The FCC has issued a formal citation to property owners in Los Angeles after finding that fluorescent lights in their office building are causing problems for Verizon's LTE network. The Ernst & Young Plaza building in downtown LA uses GE-manufactured lights that the company once admitted "have the potential to cause interference with certain types of wireless communications." Sure enough, last year Verizon noticed some problems in the area and managed to pinpoint the trouble to Ernst & Young Plaza. The carrier complained to the FCC, and the commission dispatched agents to sort things out with Brookfield Office Properties. At that time, they were told that Brookfield was aware of the issue and actively investigating.
Verizon has been complaining for months
But months went by without answers — and the lights are still causing headaches for Verizon. After receiving more complaints from America's largest carrier, the FCC went out in November with direction-finding equipment and verified that the building's lights were responsible for the interference. Now the FCC is demanding that Brookfield lay out its plan to rectify the situation within 60 days; continued violations could result in fines of $16,000 for each day that the network problems persist. Equipment seizures and "criminal sanctions" including imprisonment are also on the table, according to the citation. Broofield has 30 days to appeal the FCC's finding.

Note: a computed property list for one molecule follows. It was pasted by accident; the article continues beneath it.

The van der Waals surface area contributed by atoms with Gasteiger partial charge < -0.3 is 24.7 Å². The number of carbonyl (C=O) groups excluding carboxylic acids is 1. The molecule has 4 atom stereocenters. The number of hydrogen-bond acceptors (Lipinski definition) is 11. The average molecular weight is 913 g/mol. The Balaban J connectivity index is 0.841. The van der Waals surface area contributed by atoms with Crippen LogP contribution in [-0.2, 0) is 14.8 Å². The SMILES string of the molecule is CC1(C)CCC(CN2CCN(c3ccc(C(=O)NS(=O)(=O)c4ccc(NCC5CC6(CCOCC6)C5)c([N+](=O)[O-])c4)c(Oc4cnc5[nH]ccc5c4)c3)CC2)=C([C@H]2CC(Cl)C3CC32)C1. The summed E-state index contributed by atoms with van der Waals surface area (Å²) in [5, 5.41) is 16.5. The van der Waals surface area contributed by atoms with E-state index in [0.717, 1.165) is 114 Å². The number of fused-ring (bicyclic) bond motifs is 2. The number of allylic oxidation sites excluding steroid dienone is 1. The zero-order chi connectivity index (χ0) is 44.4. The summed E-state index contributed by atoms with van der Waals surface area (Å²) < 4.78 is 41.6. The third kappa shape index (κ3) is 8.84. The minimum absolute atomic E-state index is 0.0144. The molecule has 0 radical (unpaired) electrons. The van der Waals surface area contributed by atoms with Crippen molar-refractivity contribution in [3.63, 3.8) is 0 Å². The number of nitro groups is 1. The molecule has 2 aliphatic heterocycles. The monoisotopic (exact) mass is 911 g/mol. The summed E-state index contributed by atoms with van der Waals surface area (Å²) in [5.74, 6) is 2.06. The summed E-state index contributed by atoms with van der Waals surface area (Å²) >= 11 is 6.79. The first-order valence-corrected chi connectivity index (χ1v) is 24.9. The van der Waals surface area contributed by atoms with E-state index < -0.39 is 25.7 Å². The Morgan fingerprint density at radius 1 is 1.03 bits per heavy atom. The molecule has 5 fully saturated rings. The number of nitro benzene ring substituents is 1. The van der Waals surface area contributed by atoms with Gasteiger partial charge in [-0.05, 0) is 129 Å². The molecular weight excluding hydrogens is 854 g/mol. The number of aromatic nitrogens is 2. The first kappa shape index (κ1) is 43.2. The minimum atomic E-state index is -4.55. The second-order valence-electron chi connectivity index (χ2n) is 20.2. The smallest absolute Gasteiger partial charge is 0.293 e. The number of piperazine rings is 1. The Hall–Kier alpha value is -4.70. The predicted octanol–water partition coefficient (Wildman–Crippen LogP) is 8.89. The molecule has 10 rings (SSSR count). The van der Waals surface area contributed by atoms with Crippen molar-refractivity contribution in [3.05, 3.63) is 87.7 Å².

Fluorescent lights are regulated by the FCC since they fall under "industrial, scientific, and medical (ISM) equipment." These interference situations are rare, but not unheard of. Last year, AT&T noticed similar issues at a Texas hair salon. In that case, the carrier discovered that lights at Perfect Cuts salon were interfering with its 4G network. GE's lights were again at fault, and the company offered to replace them at no cost. But the salon's owner wanted to handle installation himself; he asked for cash instead, and GE promptly refused that idea. Late last year, the FCC delivered a citation to the salon's owner threatening stiff financial penalties if the situation went on unresolved.